Like Azerbaijan, outside of the capital city, many people are very poor and unlike Azerbaijan, some go without food because it isn't as easy to grow food in Georgia as it is in Azerbaijan. Also like Azerbaijan, the older people who remember the Soviet Union days tend to look upon it as a golden period when everyone was middle class, had a job and some financial security. Now, reportedly a few people are rich and most are very poor.

Our trip to Georgia helped us learn more about Azerbaijan--we had thought that some of the traditions in Azerbaijan, such as no dating, marriages that are usually arranged by the families and limited opportunities for women were related to Muslim culture. However, Georgians are Christian and have these same traditions. Georgians seem to attend church in larger numbers, but in Azerbaijan people will say they are Muslim, but rarely go to mosque and few do the five times daily prayers or observe Ramadan.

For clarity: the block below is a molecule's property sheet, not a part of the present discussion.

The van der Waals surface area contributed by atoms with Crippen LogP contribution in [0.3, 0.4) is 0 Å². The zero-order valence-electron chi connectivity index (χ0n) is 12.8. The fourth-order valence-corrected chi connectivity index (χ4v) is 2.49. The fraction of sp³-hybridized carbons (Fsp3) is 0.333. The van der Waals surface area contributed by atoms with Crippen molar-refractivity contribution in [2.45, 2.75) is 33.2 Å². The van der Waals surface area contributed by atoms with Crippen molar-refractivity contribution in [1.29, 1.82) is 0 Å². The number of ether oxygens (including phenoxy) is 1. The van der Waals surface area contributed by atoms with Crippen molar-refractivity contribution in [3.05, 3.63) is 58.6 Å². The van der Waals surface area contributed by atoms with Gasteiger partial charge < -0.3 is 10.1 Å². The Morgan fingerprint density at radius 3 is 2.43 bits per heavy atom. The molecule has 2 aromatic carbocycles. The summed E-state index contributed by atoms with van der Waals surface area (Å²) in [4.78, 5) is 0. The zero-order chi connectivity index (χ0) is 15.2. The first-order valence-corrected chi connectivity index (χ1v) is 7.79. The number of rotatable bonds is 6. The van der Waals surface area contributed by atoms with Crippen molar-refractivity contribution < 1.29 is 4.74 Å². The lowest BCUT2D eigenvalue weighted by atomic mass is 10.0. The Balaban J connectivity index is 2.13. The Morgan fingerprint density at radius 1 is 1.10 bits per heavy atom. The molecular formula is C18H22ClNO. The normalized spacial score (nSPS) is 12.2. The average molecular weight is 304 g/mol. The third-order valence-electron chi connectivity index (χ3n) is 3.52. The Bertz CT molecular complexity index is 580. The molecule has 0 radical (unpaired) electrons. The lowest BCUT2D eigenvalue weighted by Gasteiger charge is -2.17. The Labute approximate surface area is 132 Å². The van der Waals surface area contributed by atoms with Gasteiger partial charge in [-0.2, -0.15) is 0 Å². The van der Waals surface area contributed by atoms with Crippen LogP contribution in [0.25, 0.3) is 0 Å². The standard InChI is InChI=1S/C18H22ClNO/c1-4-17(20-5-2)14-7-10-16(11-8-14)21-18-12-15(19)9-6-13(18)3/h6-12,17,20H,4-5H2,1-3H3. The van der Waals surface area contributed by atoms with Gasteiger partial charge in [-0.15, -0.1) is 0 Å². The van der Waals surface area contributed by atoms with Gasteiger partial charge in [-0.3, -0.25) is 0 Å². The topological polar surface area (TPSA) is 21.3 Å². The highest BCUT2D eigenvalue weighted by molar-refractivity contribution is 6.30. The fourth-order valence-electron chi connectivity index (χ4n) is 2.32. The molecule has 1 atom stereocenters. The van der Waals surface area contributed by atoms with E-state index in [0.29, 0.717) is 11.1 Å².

This is only the fourth country I have visited in the world, but in my opinion, people who have been to all of the popular countries could have a good trip in Georgia. Besides the capital city, there are the Upper Caucusus (mountains) to hike, interesting and beautiful countryside villages to visit and Black Sea resorts, which are very popular in the summer. The Georgian people are very welcoming and friendly.

Wednesday, July 29, 2009

Crooks and Michael Jackson

One of the really endearing things about Azerbaijan is how trusting people are with valuables.

For example, on the buses, the driver is busy driving. So a passenger--any passenger who happens to be sitting in the jump seat near the driver collects the fares, puts them in a cardboard box left there for that purpose and gives change. When that person gets off, someone else comes up and fills in.